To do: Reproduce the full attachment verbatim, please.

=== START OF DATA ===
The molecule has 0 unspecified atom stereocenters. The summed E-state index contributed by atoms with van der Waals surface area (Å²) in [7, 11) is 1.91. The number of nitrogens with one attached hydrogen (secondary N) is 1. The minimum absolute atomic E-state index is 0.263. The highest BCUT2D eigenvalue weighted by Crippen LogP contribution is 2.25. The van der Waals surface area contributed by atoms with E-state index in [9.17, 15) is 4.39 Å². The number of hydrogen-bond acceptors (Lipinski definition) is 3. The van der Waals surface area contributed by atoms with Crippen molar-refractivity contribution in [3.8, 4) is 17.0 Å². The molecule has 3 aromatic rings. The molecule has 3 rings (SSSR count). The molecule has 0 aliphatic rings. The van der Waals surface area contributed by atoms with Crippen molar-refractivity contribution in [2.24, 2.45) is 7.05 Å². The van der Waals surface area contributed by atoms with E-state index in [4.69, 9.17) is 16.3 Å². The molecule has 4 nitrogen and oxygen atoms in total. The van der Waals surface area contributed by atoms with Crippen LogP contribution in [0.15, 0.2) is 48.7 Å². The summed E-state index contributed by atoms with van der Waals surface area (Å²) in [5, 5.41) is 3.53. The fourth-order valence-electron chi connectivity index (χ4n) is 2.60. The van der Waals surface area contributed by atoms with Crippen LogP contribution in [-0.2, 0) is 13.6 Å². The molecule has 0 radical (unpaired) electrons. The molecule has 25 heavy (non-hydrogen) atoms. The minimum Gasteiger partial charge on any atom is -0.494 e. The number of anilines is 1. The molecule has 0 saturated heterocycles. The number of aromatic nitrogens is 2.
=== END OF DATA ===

The molecule has 0 unspecified atom stereocenters. The summed E-state index contributed by atoms with van der Waals surface area (Å²) in [7, 11) is 1.91. The number of nitrogens with one attached hydrogen (secondary N) is 1. The minimum absolute atomic E-state index is 0.263. The highest BCUT2D eigenvalue weighted by Crippen LogP contribution is 2.25. The van der Waals surface area contributed by atoms with E-state index in [9.17, 15) is 4.39 Å². The number of hydrogen-bond acceptors (Lipinski definition) is 3. The van der Waals surface area contributed by atoms with Crippen molar-refractivity contribution in [3.8, 4) is 17.0 Å². The molecule has 3 aromatic rings. The molecule has 3 rings (SSSR count). The molecule has 0 aliphatic rings. The van der Waals surface area contributed by atoms with Crippen molar-refractivity contribution in [2.24, 2.45) is 7.05 Å². The van der Waals surface area contributed by atoms with E-state index in [4.69, 9.17) is 16.3 Å². The molecule has 4 nitrogen and oxygen atoms in total. The van der Waals surface area contributed by atoms with Crippen LogP contribution in [0.15, 0.2) is 48.7 Å². The summed E-state index contributed by atoms with van der Waals surface area (Å²) in [5, 5.41) is 3.53. The fourth-order valence-electron chi connectivity index (χ4n) is 2.60. The van der Waals surface area contributed by atoms with Crippen LogP contribution in [-0.2, 0) is 13.6 Å². The molecule has 0 radical (unpaired) electrons. The molecule has 25 heavy (non-hydrogen) atoms. The minimum Gasteiger partial charge on any atom is -0.494 e. The number of anilines is 1. The molecule has 0 saturated heterocycles. The number of aromatic nitrogens is 2.